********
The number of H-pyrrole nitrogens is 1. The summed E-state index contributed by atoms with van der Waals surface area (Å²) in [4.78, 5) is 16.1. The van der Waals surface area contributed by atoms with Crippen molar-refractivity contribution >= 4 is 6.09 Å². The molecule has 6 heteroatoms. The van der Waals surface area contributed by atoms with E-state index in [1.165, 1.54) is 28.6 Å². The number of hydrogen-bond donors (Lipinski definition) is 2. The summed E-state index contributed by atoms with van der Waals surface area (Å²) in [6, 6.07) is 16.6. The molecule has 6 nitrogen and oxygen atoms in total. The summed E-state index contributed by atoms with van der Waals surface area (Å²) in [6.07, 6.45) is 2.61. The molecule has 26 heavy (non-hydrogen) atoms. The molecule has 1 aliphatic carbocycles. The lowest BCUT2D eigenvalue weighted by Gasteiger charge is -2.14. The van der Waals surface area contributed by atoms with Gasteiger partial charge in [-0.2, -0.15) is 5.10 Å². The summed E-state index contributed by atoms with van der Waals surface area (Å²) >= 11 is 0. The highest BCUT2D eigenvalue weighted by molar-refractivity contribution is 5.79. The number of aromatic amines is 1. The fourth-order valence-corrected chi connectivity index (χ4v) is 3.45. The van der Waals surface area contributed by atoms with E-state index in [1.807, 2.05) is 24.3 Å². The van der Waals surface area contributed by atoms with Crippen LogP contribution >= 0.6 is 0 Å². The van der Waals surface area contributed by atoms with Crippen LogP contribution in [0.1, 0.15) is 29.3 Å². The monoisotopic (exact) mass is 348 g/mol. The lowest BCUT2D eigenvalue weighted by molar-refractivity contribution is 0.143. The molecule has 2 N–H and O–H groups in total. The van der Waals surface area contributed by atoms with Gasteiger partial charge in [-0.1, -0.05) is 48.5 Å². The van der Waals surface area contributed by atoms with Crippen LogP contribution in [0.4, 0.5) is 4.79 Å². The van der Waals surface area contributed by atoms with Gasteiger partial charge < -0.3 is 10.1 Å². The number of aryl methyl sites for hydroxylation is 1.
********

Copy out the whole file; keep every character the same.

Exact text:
The number of H-pyrrole nitrogens is 1. The summed E-state index contributed by atoms with van der Waals surface area (Å²) in [4.78, 5) is 16.1. The van der Waals surface area contributed by atoms with Crippen molar-refractivity contribution >= 4 is 6.09 Å². The molecule has 6 heteroatoms. The van der Waals surface area contributed by atoms with E-state index in [1.165, 1.54) is 28.6 Å². The number of hydrogen-bond donors (Lipinski definition) is 2. The summed E-state index contributed by atoms with van der Waals surface area (Å²) in [6, 6.07) is 16.6. The molecule has 6 nitrogen and oxygen atoms in total. The summed E-state index contributed by atoms with van der Waals surface area (Å²) in [6.07, 6.45) is 2.61. The molecule has 26 heavy (non-hydrogen) atoms. The molecule has 1 aliphatic carbocycles. The lowest BCUT2D eigenvalue weighted by Gasteiger charge is -2.14. The van der Waals surface area contributed by atoms with Gasteiger partial charge in [-0.2, -0.15) is 5.10 Å². The summed E-state index contributed by atoms with van der Waals surface area (Å²) >= 11 is 0. The highest BCUT2D eigenvalue weighted by molar-refractivity contribution is 5.79. The number of aromatic amines is 1. The fourth-order valence-corrected chi connectivity index (χ4v) is 3.45. The van der Waals surface area contributed by atoms with E-state index in [1.807, 2.05) is 24.3 Å². The van der Waals surface area contributed by atoms with Crippen LogP contribution >= 0.6 is 0 Å². The van der Waals surface area contributed by atoms with Crippen LogP contribution in [0.1, 0.15) is 29.3 Å². The monoisotopic (exact) mass is 348 g/mol. The lowest BCUT2D eigenvalue weighted by molar-refractivity contribution is 0.143. The molecule has 2 N–H and O–H groups in total. The van der Waals surface area contributed by atoms with Gasteiger partial charge in [-0.1, -0.05) is 48.5 Å². The van der Waals surface area contributed by atoms with Crippen LogP contribution in [0.4, 0.5) is 4.79 Å². The van der Waals surface area contributed by atoms with Gasteiger partial charge < -0.3 is 10.1 Å². The number of aryl methyl sites for hydroxylation is 1.